o       Maintaining vigilance outside the airplane (collision avoidance) (looking outside for traffic before each turn)

o       Radio procedures at non-towered airports

o       Patterns at non-towered airports

o       Maintaining pattern altitude

o       Use of a forward slip to lose altitude on final approach

o       Familiarity with nearby airports for diversion purposes

o       Familiarity with nearby airspace to avoid violations of class B and D airspace while departing and returning to HPN

o       Memorize procedures to follow upon engine failure

o       Approaches to landing with simulated engine failure

o       Maintaining constant altitude during steep turns

o       Maintaining directional control during stalls

 On the morning of the checkride, the pilot should:

q       Get a weather briefing

q       Get a flight release from one of the group’s FROs

q       Bring the following documentation to the checkride:

q       Signed “Statement of Understanding” (initial checkride only)

q       Pilot certificate and medical certificate

q       Current CAP membership card

q       Log book showing current Flight Review and Passenger Carrying Currency

o       Printout of the certificate from the on-line knowledge test (“CAPR 60-1 annual examination”)

q       Fully completed “Aircraft Questionnaires” for this make and model of airplane, plus one for every other make and model of airplane that you have previously had a CAPF5 checkride in.

q       Completed CAPF 5 (front and back)

q       Weight and balance, using actual weight of today’s pilots & aircraft

q       Flight plan for cross-country flight, as assigned by the check pilot

 After a new member has successfully passed his Form 5 checkride, he can:

q       Reserve the plane

q       Get flight releases

q       Use the plane for proficiency flying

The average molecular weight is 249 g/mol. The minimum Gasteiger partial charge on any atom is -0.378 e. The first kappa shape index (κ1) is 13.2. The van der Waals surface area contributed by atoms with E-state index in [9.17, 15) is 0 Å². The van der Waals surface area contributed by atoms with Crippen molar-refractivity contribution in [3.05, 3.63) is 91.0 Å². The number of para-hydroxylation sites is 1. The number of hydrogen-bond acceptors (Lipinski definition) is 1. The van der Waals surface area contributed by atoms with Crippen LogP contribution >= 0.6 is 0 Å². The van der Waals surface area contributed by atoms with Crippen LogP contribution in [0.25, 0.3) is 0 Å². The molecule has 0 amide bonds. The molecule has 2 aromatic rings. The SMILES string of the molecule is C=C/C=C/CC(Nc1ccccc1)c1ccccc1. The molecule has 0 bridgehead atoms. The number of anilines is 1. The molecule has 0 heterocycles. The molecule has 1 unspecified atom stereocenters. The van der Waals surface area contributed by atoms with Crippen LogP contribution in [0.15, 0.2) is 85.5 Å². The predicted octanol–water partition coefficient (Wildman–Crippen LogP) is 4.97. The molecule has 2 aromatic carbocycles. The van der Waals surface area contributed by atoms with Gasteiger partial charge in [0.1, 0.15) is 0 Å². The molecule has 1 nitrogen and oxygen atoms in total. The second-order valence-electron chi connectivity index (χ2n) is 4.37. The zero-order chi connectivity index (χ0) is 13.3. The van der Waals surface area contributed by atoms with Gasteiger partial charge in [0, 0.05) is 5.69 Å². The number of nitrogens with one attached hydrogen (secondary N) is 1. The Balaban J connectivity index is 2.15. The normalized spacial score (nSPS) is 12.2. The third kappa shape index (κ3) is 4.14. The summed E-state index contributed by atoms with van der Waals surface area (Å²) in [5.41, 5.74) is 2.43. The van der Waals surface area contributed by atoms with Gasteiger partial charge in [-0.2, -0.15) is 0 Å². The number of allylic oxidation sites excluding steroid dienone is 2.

q       Take other CAP senior members flying as long as they have a current membership card and are in uniform

q       Get training from a CAP Instructor Pilot or CAP Check Pilot towards complex & high performance endorsements

q       Apply for permission to work on an advanced rating or certificate (instrument, commercial, ATP, CFI) in the CAP airplane

q       Apply to become a cadet orientation pilot

q       Apply to become a Mission Transport Pilot

q       Apply to become a SAR/DR Pilot Trainee

 Requirements to keep in mind:

q       To fly cadets, you must have:

o       A correct uniform (does not need to be a flight suit)

o       Attended Cadet Protection Policy Training

o       Passed a Form 5 checkride as a cadet orientation pilot

o       Passed a Form 5 recurrency ride in the last 12 months

o       Be approved by your group as a cadet pilot and added to the NY Wing list of cadet orientation pilots.

q       To train as a mission pilot trainee, you must have:

o       A current medical

o       Passed a Form 5 ride in the last 12 months

o       Passed “ES Part 1” and “ES Part 2” tests

o       Have a current CAPF 101

o       Have taken classroom training from a qualified mission pilot

o       Have a CAPF 101T-MP signed by your squadron commander authorizing you to train in the “SAR/DR Pilot” specialty.

q       To fly missions as a qualified SAR/DR pilot, you must have:

o       A current medical

o       Be current to carry passengers per FAR 91

o       Passed a form 5 checkride in the last 12 months

o       Passed a form 91 checkride in the last 24 months

o       Have a current CAPF 101 with the “SAR/DR pilot” box checked

o       Be on the wing’s list of approved mission pilots

o       At least one other ES-qualified person aboard

-         That person must be either a qualified mission pilot, observer, or scanner,

-         or a trainee for one of those positions.

-         No personnel may be aboard other than those listed above, or an approved government official.


q       If you are not familiar with the Apollo GX55 GPS in the airplane, you can view, download, and/or print out the manual for this unit at

q       You can also download an Apollo GX55 Simulator program which you can run on your computer from

q       If you are working on becoming a mission pilot:

q       A lot of information on how to get there is available at

o       Make sure you have the current ES regulations CAPR 60-3. You can download it from the National HQ web site at

q       When you pass your first CAPF 5 checkride, fill out a CAPF 2a to apply for permission to wear CAP pilot wings on your uniform:

Feel free to contact me with questions.

Lt Col Malcolm Dickinson, CAP
Tel 203-698-2600
malcolm [at] 

This memo is also available as a Word document.